by guest blogger Isaac Eliaz, MD, MS, LAc, integrative medicine pioneer
We have been colonized, but it's a good thing. Over the course of evolution, humans and bacteria have developed a close, symbiotic relationship. Our individual colonies of probiotic (beneficial) bacteria -- called our "microbiota" -- perform numerous tasks that benefit digestion, nutrition, immunity, neurological and emotional health, and more. Life would be quite different without them.
To get a sense of the magnitude of this colonization, consider that scientists have found that bacteria outnumber human cells by 10 to 1. In fact, it's estimated that up to 99 percent of the DNA in our bodies belongs to bacteria. And finally, scientists are getting a handle on their role in human biology.
This is leading to some amazing discoveries, as well as some startling therapies that are not for the faint of heart (which is to say, warning: you're about to read something that might sound pretty disgusting). For example, fecal transplants from healthy human donors are being used to treat antibiotic-resistant bacterial infections in others with weak immunity. This seems radical and extreme, until we realize that such therapies are saving lives, working where other treatments have failed, by restoring the internal bacterial balance that keeps hostile microbes at bay.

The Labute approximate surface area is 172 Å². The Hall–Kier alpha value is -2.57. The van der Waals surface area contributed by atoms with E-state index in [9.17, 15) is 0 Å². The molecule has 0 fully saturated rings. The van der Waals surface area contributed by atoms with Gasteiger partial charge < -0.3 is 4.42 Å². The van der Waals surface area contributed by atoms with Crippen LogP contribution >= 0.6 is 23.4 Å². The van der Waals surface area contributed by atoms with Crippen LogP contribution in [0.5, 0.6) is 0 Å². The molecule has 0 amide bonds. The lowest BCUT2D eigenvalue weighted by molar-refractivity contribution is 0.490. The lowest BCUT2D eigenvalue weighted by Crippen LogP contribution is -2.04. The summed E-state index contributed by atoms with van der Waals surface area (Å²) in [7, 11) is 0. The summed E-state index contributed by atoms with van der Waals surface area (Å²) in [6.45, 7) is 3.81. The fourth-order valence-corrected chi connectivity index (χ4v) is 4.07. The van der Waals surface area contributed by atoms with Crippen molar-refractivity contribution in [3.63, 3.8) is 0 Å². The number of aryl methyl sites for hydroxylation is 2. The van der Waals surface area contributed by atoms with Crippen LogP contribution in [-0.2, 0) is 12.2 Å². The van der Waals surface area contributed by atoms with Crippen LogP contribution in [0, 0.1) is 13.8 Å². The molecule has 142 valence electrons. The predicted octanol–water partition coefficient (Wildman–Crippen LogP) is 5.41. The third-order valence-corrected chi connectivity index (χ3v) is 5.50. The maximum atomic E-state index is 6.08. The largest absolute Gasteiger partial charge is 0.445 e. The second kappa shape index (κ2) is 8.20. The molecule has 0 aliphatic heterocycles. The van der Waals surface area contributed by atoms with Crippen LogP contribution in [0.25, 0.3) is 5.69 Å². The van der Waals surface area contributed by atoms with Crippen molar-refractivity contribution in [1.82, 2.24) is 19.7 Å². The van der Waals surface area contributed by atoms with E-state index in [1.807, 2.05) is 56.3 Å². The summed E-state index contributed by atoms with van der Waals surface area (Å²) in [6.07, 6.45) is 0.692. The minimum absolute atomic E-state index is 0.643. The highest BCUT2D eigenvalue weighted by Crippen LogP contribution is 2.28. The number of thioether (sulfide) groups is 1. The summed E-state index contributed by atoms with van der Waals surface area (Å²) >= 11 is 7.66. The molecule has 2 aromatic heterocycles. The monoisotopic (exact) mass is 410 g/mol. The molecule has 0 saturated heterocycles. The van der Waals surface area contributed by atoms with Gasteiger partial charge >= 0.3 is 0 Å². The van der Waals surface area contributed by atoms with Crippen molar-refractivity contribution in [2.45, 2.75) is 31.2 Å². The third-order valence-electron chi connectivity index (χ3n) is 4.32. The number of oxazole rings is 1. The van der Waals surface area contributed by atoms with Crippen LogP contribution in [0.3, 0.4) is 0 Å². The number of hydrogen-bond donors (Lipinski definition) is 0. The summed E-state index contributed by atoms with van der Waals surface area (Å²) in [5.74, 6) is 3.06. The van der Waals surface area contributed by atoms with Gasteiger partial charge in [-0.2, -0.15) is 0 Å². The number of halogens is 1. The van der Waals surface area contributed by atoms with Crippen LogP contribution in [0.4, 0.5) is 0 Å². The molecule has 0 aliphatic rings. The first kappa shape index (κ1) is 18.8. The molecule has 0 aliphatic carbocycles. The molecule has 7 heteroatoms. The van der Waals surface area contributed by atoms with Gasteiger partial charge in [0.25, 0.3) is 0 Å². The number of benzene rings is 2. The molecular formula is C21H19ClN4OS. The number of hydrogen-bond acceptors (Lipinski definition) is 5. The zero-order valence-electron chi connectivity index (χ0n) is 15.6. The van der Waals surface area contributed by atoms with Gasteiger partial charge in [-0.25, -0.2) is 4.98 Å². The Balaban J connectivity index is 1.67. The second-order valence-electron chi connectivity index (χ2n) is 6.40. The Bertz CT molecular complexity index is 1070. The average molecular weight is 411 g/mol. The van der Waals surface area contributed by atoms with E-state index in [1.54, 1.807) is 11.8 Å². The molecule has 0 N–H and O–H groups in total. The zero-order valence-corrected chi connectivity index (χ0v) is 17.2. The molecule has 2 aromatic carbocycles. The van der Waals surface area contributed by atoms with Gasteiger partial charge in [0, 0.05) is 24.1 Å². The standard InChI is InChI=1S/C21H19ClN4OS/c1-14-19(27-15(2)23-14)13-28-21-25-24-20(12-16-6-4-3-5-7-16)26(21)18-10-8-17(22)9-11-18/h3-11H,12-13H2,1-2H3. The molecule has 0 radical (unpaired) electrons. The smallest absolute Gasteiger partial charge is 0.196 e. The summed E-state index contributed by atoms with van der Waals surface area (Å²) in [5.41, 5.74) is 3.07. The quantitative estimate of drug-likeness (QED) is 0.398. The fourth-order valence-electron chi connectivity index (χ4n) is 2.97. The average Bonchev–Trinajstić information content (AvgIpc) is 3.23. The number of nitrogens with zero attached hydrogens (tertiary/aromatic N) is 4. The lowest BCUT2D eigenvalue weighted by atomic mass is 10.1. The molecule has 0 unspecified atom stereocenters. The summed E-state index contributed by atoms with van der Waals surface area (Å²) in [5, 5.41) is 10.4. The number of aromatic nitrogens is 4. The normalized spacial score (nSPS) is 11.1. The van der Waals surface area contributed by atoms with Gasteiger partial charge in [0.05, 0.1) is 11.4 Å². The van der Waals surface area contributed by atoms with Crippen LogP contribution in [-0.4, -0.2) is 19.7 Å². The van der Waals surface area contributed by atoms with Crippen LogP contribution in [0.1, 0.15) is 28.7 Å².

This is just the beginning. There's no telling how many new probiotic treatments will evolve from our increased understanding of beneficial bacteria and the numerous roles they play.
The key, as usual, is balance. Researchers are finding that good health may depend on a number of beneficial bacterial species' finding that ideal balance with our bodies. But because of our modern lifestyles, these friendly microbes are having a tough time gaining a foothold. Common practices, such as the overuse of antibiotics in medicine, body care, and agriculture significantly decrease healthy bacterial colonies, while at the same time promoting antibiotic resistance among dangerous bacteria. Chemicals in nonorganic and processed foods may also have a negative effect on healthy bacteria. New research suggests that these disruptions may be involved in the increase of autoimmune disorders, dementia, cancer, allergies, heart disease, obesity, and many other chronic conditions.
One interesting study found that people in less-developed societies have more bacterial diversity in their guts. Though we're not entirely sure how this affects health, it does indicate that Western practices have been gradually limiting healthy bacteria species. This could not possibly be good for internal balance.